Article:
Amy Alexander, Curt Miller: June 8th, 2018 (Take 2)




 
  • ©2018, Amy Alexander and Curt Miller, June 8th, 2018 (Take 2)

Artist(s):


Title:


    June 8th, 2018 (Take 2)

Exhibition:


Creation Year:


    2018

Medium:


    Film

Category:



Artist Statement:


    June 8th 2018 (Take 2) is an improvised film recorded in real-time by Amy Alexander and Curt Miller. Amy Alexander performs using PIGS (Percussion Image Gestural System), her system for improvising real-time animation from pre-recorded video by drawing gestures and striking drums. Curt Miller performs with his system, The Farm (clarinet, talk box, and custom software.

    The video content of June 8th 2018 (Take 2) was composed from over one hundred YouTube vlogs and other videos uploaded by the public that day (June 8th, 2018). The videos were selected by an “AlgoCurator” algorithm, written by Amy Alexander. The AlgoCurator implements a non-cynical search algorithm to seek out the Internet’s lost Utopia by thwarting social media popularity algorithms to reveal the videos of the moment nobody gets to see. Over one hundred YouTube vlogs and other videos are selected from among all public uploads to YouTube in the hours before the recording. The AlgoCurator uses computer vision and other strategies to select some of the least popular, least slickly produced, primarily personal, videos of the day.

    Commercial social media algorithms seek to tell us what’s “relevant,” but often simply amplify and popularize the sensational and profitable. The AlgoCurator attempts to push against these popularity algorithms to reveal quieter, overlooked voices. The videos selected by the AlgoCurator ultimately represent a range of presentations and points of view from various parts of the globe: adults and children, commercial and confessional, polite and offensive. A generation into the hyperbolic reality-TV era, restraint — and even blandness — can seem like acts of resistance. Search rankings ultimately skew our view of our social media counterparts, exacerbate tensions, and create a potentially self-fulfilling image of contemporary reality in which society is reduced to intractable social and political divisions. The AlgoCurator, in seeking videos with very low view counts, actively works against popularity algorithms to uncover YouTube’s quieter realities.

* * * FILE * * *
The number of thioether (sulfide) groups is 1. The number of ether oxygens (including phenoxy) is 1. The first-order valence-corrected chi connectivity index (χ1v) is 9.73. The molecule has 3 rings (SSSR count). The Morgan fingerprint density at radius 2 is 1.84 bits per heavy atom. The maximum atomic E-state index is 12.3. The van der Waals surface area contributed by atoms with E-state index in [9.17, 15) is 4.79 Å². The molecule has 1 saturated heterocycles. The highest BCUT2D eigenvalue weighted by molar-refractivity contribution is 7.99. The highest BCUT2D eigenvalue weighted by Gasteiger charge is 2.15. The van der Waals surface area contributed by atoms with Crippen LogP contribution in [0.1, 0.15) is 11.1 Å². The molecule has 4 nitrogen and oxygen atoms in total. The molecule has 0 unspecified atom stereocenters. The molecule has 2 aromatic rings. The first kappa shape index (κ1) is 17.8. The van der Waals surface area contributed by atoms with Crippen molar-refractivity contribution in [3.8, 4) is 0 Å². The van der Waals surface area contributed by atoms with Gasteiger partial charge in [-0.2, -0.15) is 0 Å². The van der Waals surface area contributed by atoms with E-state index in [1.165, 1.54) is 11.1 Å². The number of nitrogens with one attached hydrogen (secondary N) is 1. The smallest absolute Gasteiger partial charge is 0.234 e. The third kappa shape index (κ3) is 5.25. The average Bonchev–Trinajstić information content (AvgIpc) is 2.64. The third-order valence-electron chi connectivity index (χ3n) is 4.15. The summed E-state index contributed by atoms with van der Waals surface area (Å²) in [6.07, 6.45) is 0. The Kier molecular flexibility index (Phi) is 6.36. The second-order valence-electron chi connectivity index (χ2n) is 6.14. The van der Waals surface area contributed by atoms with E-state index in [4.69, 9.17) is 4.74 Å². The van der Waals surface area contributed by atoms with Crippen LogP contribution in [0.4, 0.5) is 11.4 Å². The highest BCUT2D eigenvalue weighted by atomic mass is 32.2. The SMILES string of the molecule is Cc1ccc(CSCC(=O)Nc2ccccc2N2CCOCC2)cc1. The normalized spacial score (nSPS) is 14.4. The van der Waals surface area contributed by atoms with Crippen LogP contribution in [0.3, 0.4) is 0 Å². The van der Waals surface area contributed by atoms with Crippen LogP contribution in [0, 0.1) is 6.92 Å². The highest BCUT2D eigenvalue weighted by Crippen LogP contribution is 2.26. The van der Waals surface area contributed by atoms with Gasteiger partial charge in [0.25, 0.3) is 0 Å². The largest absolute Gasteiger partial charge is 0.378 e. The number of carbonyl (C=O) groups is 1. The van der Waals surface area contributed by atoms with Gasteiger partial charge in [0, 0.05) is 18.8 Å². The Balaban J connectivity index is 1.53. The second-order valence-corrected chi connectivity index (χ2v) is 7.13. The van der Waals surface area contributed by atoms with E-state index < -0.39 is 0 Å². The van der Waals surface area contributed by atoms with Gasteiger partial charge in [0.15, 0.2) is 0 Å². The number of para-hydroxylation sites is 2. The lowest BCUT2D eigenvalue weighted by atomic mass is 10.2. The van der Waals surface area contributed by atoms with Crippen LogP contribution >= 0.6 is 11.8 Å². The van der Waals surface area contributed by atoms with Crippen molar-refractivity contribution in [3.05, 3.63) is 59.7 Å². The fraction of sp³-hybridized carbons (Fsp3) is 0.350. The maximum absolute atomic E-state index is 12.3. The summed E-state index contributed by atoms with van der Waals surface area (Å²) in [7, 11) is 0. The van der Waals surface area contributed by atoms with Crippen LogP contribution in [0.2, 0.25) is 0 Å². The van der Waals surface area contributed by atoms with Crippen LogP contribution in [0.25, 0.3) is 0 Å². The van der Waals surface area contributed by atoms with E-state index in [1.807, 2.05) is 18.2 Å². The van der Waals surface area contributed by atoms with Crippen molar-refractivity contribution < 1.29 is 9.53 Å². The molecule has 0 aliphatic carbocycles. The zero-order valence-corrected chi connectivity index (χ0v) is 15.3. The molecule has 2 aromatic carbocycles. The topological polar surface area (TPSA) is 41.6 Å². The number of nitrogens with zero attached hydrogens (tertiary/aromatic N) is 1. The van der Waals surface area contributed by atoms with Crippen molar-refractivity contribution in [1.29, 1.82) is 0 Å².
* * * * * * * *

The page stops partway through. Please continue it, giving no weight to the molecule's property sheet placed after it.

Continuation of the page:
Loosely provoked by Stan VanDerBeek’s idea of the “Culture Intercom” — a proposed global video network in which people from around the world would come to understand each other by sharing videos — the initial implementation of the AlgoCurator, Utopian Algorithm #1, raises comparisons between YouTube and the utopian video network of global unity envisioned by VanDerBeek. While VanDerBeek’s 1960s proposition focused on content and transmission, the evolution of contemporary online “big data” networks reveals the search algorithm to be as critical to our experience of the network as the content.


Video:

 

June 8th, 2018 (Take 2) from ACM SIGGRAPH on Vimeo.



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